Environment Minister David Parker explains why fast-tracked infrastructure projects won't be permanent

A selection of infrastructure projects are being fast-tracked to help stimulate the economy - but it's not a process the Government will keep in place because it wouldn't be fair, a minister says. 

The Government has announced 11 infrastructure projects that will largely bypass the Resource Management Act (RMA) and instead be referred to expert panels who will set the conditions for them to be approved. 

Environment Minister David Parker says the process cannot stay in place for good because people with interests in infrastructure deserve to be heard, as would be the case if these projects went through the usual RMA process. 

"Most resource consents affect both public and private interests, and public and private people in New Zealand expect to be able to be involved in the process, including generally turning up to a hearing," Parker said on Monday. 

"We're taking away the rights of individuals to submit, and leaving those submission rights on representation groups on their behalf - we wouldn't want to do that forever."

Each panel will be chaired by a sitting or retired Environment Court Judge, or senior RMA lawyer. They will have three to four members, and nominees from relevant local authorities and local iwi authorities.

Applications for resource consents typically take around four to six months to process for approval depending on the complexity and the level of contention involved. These fast-tracked projects are likely to take 45 to 70 working days.

"This week our recovery plan continues," Prime Minister Jacinda Ardern said on Monday. "We need deliberate and direct interventions... It will mean that projects that are already funded can get underway quickly."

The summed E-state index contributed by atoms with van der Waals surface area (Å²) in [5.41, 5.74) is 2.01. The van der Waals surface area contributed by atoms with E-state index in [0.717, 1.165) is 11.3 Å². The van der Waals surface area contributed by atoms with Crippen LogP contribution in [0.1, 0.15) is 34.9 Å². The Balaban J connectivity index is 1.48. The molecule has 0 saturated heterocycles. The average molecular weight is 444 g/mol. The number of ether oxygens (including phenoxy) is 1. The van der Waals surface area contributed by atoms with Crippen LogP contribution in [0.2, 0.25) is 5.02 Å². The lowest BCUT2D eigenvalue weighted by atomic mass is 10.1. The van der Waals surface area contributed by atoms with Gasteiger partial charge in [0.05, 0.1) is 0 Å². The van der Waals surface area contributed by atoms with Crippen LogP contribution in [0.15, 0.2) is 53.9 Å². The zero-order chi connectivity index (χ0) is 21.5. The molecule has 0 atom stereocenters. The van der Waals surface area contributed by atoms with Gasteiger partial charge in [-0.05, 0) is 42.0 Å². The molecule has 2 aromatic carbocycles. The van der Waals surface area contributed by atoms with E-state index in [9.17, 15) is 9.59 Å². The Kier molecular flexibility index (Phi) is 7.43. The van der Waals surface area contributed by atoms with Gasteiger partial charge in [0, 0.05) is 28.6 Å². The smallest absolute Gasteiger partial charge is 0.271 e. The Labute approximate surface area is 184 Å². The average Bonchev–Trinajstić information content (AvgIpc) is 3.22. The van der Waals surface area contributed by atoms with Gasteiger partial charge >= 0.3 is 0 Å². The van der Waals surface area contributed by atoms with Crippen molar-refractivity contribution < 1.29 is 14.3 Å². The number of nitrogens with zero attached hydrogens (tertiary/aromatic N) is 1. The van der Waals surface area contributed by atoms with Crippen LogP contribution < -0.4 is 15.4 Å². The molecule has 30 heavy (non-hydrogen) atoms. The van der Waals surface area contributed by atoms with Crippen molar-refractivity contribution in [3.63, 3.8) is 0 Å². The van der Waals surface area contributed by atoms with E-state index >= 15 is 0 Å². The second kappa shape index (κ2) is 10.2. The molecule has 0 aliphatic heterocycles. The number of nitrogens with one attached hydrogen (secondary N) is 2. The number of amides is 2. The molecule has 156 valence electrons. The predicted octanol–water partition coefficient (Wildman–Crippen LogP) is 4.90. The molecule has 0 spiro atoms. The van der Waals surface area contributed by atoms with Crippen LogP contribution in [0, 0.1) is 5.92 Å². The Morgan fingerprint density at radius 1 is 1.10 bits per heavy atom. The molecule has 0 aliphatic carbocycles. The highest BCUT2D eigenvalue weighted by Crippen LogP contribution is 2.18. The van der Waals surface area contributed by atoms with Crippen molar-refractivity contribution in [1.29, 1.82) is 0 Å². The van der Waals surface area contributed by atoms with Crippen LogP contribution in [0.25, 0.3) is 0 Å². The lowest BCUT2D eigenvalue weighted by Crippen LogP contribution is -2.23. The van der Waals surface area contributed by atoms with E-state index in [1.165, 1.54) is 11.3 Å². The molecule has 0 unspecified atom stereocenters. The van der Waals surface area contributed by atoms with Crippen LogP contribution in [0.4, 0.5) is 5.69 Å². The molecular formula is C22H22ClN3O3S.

The specific projects are listed in the COVID-19 Recovery (Fast-track) Bill that will be introduced in Parliament this week. 

Some transport projects will be able to start one to two years sooner under the fast track measure, depending on conditions set by the panel, Parker said. The law change will only be in place for two years. 

It's expected to create an estimated 1250-plus jobs. 

Business New Zealand is welcoming the announcement, with CEO Kirk Hope saying it will allow rapid development to occur.

"Today's announcement should set the groundwork for fast-tracking larger, commercial projects with the ability to create many more jobs."

Greenpeace has expressed concern at how the new process will bypass mandatory climate impacts assessments set up by the Government at the end of last year.

But Greenpeace is applauding cycling and rail projects named in the legislation, which it said will provide critical transport options as we move to a low-emissions economy.

Parker is currently undergoing a review of the RMA, and says he will release it before the September election. He will "set out proposals for long term reform to fix the issues that have plagued the resource management system for many years". 

You can view the initial 11 infrastructure projects here